I have a final question. The committee wrote to Disclosure Scotland to ask what action that organisation could take to highlight on the application form for a disclosure that people might have the right to have their conviction disregarded. Disclosure Scotland already holds some of the relevant information, and we want to increase awareness of the scheme. We received a very quick and incredibly positive response from Disclosure Scotland, which listed a number of areas, including sharing and gathering of information and raising awareness of the legislation, on which it believes that it can work very effectively. Are you aware of that response to the committee? If so, what work are your officials doing to realise some of the aims that it sets out?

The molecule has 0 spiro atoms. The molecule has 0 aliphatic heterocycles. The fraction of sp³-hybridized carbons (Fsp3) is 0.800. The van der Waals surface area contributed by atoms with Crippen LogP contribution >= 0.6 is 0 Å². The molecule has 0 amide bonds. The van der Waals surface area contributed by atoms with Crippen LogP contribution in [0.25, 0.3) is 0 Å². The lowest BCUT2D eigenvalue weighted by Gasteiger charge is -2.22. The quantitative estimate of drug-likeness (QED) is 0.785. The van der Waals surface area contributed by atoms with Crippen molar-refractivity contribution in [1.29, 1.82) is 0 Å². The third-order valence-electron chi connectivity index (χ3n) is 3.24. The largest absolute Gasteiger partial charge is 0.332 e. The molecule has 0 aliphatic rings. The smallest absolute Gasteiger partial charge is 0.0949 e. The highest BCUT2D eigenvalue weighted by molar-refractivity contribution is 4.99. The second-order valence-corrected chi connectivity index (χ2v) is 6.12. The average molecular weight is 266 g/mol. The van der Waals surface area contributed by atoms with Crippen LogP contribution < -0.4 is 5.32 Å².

We have a copy of the letter that the committee received from Disclosure Scotland, which is very helpful. I will certainly encourage Disclosure Scotland to work to support the implementation of the bill and to put in place provisions to highlight the issues that you raise. That is one of the ways in which we can ensure that the scheme is brought to the attention of people who might want to think about applying. Public information campaigns only go so far, and highlighting the information to individuals could be very useful.
We have eventually exhausted our questions to you, cabinet secretary. We are working on our stage 1 report, and we will get it to the Government as soon as it is completed. We are grateful for your evidence, and for the support from your officials during stage 1 of the bill process.10:58 Meeting continued in private until 11:15.